Sara Routhier, Managing Editor and Outreach Director, has professional experience as an educator, SEO specialist, and content marketer. She has over five years of experience in the insurance industry. As a researcher, data nerd, writer, and editor she strives to curate educational, enlightening articles that provide you with the must-know facts and best-kept secrets within the overwhelming world o...

Full Bio →

Written by

Joel Ohman is the CEO of a private equity-backed digital media company. He is a CERTIFIED FINANCIAL PLANNER™, author, angel investor, and serial entrepreneur who loves creating new things, whether books or businesses. He has also previously served as the founder and resident CFP® of a national insurance agency, Real Time Health Quotes. He also has an MBA from the University of South Florida. ...

Full Bio →

Reviewed by Joel Ohman
Founder, CFP®

UPDATED: Dec 29, 2011

Advertiser Disclosure

Advertiser Disclosure: We strive to help you make confident loan decisions. Comparison shopping should be easy. We are not affiliated with any one loan provider and cannot guarantee quotes from any single provider. Our partnerships don’t influence our content. Our opinions are our own. To compare quotes from many different companies please enter your ZIP code on this page to use the free quote tool. The more quotes you compare, the more chances to save.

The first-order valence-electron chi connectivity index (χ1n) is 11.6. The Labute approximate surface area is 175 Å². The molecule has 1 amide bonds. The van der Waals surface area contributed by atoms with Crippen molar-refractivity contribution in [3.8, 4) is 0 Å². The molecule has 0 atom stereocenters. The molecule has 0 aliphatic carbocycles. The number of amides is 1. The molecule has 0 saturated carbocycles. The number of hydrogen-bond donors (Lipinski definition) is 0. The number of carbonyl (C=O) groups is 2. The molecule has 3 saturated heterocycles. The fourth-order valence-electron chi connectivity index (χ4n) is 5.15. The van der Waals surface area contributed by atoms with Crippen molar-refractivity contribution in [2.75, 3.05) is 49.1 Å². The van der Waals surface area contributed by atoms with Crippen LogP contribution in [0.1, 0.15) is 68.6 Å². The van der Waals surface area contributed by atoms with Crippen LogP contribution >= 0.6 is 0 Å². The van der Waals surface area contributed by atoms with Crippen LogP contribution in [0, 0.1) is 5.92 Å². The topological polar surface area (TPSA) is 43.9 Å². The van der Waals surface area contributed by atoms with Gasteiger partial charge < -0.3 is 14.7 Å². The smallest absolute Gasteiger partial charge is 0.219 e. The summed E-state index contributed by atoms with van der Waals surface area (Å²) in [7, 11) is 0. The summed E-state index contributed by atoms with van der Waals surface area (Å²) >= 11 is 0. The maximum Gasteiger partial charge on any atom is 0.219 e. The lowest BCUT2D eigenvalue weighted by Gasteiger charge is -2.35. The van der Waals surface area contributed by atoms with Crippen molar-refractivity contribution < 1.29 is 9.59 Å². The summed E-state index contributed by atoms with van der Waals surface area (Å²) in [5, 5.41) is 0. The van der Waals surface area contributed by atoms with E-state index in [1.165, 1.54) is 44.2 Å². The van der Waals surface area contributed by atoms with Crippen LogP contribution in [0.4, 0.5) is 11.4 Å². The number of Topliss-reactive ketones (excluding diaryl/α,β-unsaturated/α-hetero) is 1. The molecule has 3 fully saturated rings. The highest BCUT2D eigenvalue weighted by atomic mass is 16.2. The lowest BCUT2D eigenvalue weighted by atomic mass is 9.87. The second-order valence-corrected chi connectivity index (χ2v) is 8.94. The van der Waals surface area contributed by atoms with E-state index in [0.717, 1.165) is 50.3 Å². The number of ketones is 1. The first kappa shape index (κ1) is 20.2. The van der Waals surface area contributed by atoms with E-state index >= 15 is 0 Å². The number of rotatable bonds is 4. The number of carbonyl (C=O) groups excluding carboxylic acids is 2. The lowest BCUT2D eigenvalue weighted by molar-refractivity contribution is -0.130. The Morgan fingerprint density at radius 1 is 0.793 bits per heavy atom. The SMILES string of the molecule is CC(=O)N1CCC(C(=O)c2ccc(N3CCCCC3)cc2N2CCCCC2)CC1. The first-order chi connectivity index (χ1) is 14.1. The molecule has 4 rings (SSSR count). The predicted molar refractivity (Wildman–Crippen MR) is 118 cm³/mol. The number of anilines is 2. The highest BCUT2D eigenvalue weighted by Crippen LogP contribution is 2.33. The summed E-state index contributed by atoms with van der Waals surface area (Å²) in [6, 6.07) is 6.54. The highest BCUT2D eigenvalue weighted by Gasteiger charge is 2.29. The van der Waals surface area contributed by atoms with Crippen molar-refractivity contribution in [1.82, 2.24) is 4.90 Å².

Editorial Guidelines: We are a free online resource for anyone interested in learning more about loans. Our goal is to be an objective, third-party resource for everything loan related. We update our site regularly, and all content is reviewed by experts.

When a lender looks to qualify a potential borrower for a mortgage loan, the relationship that borrower has with another bank is of little importance. Closing a bank account prior to obtaining a mortgage loan should have little to no affect on a borrower’s eligibility.


According to Dr. Don Taylor, an adviser for, ending a relationship with a bank “won’t negatively impact [borrowers’] ability to get a mortgage loan when [they] apply for one in the future.” But a borrower needs to make sure their relationship with the bank is closed entirely with no outstanding debt or unfinished transactions. The reason for this is not directly related to the mortgage loan approval process, but rather to ensure a borrower they can have healthy relationships with banks in the future.


A company called ChexSystems monitors consumers’ bank relationships much like FICO monitors consumers’ credit scores. If a borrower terminates a relationship with a bank and doesn’t satisfy their outstanding debts or transactions with that bank, ChexSystems may put a red flag on that borrower’s name. In the event that happens, the borrower is essentially blacklisted from doing business with banks, and banks will shut their doors to a blacklisted borrower for up to five years—the amount of time ChexSystems stores an individual’s banking history.


The more important factors in determining a borrower’s eligibility rest in a borrower’s credit score, income, and monthly bills.


Those three sources are what affect a mortgage loan’s terms the most. A borrower’s credit score is used to determine what kind of interest rate a borrower will obtain. Their income is used to calculate how much total money a bank will lend. Finally, any recurring monthly bills are subtracted from a borrower’s monthly income, and directly affect the amount a bank will allow a borrower to finance.


If consumers are interested in seeing how much a lender will qualify them for, they can use this online form to obtain offers from various lending sources.